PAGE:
Flashing in red, yellow, and green, three neon signs shouting CONSENT hung from the ceiling at the Bassin De L'Octogone in Paris’ Jardin des Tuileries. The floor was covered in newspaper print. Around the huge, octagonal space were even more brightly lit signs reading: “PATRIARCHY = C02” and “PATRIARCHY = REPRESSION,” as well as “WHEN WOMEN STRIKE THE WORLD STOPS,” “FEMININE BEAUTY IS A READY-MADE,” and, most puzzlingly, “WE ARE ALL CLITORIDIAN WOMEN.”
The space quickly filled with celebrities and fashion people for Dior’s fall '20 show. A young man in black helped me find my seat. As we walked across the floor, he asked in a charming French accent, “Do you know what it means? ‘Patriarchy equals C02’?” I laughed nervously. He said, “I don’t think I agree with this messaging. Do you?”
The pavilion felt more like an arena than a runway, more conducive to a showdown between gladiators rather than models showing off next season’s fashions. But even if there weren’t any people about to engage in battle, those signs displayed fighting words: Flashing insistently overhead, the messages were impossible to ignore, an advertisement in the language of resistance. But, against what? It was unclear. Show notes revealed that “Clitoridian” was a tongue-and-cheek reference to Freud’s writing on clitoral orgasms, while “Patriarchy = C02” attributes climate change to male oppression. It was all a little Women’s Studies 101 by way of Pinterest signage. And yet, in a fashion month that was alarmingly light on real feminist messages, it felt like a relief to have the opportunity to think and ultimately talk about the problems of our times rather than just ignoring them.
And what are the biggest problems we’re facing? Consent, yes; climate change, definitely. But also, as I watched the models — all of them young and thin — marching beneath words related to power and pleasure, I found myself thinking about a different problem altogether: the hypocrisy of consumerist feminism. Because, this runway show sent a slightly different message than its designer and creative director Maria Grazia Churi intended: Empowerment, sure, but for whom?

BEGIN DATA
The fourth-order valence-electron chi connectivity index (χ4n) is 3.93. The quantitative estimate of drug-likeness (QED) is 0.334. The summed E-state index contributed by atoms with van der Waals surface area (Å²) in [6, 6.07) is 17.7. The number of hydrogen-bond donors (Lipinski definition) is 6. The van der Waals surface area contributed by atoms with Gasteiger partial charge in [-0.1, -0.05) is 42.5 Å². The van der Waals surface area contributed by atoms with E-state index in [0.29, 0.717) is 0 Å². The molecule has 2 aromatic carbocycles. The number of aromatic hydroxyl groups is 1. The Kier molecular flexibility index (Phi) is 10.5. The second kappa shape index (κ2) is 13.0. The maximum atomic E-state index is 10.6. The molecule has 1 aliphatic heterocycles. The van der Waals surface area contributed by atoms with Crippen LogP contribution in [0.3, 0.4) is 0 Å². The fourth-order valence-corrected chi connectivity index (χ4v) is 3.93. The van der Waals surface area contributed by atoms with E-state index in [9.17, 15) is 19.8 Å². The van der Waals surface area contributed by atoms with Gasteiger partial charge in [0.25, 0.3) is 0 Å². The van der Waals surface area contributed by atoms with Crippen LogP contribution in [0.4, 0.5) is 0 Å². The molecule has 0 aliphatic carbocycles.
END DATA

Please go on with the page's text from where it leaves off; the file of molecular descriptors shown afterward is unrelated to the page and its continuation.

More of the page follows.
Pop feminism — derisively called T-shirt feminism by critics — has become core to Dior’s brand under the creative direction of Churi, whose controversial $710 “We Are All Feminists” tees became a symbol of this consumer trend. And these signs, created by artist Claire Fontaine (and clearly inspired by artist Jenny Holzer’s text-based installations) were emblematic of this post-2016 identity. Meanwhile, the clothes themselves were a continuation of menswear references and school-boy cues like shrunken ties and tweed jackets, with repeating motifs like checks and, of course, fringe (find me a fall 2020 runway without fringe — I’ll wait). It was all very wearable, and certainly commercially viable, but I didn’t see anything that was as radical or insistent as the flashing words above it.
What did feel meaningful were the shoes, which were nondescript and utilitarian, and mainly came in flat combat boots and simple leather slides. The lack of heels was a feminist statement in and of itself, perhaps hinting at a new purpose for luxury, one that prioritizes practicality. Most notably, there were no show-stopping looks, no major closing gown moment — a metaphor for equality.
It remains to be seen whether the connection between Dior’s styling and feminist messaging will become more than just slogans. Can a luxury brand ever be truly feminist? I’m not sure. By definition, luxury is inaccessible, a fact that makes it inherently at odds with feminism’s core value of equality for all people, full stop. And then there’s the fact that despite the clear climate change reference, there was no information about the brand’s plan to become more sustainable. If the show’s point was to call out patriarchy, its choice to exclusively cast young, thin, normatively beautiful models was a tacit endorsement of the patriarchy’s oppressive ideas of what ideal women should be. Promoting consent is better than not doing so, but what would be even better is if the women modeling the clothes — who, we have to assume, are supposed to embody the messages that hung above them — were of different ages and body types. Surely plus-sized women and older women deserve consent and clitoral orgasms, too.
In 2019, Dior’s revenue was up 15% from the previous year. At a time when luxury brands are struggling to reach younger customers, Dior’s “We Should All Be Feminists” approach does seem to be attracting the kind of consumer who wants her clothes to reflect a political message. It’s also possible that corporate ideas of empowerment, and Dior’s feminism in particular, has become so commercially and aesthetically palatable that its political messaging has grown nearly meaningless, even for women who wouldn’t have described themselves as feminists a decade ago. For some, empowerment might mean nothing more than “I like being a young, thin, normatively beautiful woman.” And whether or not selling feminist-inspired fashion to feminist-curious women actually promotes the goals of feminism is another story.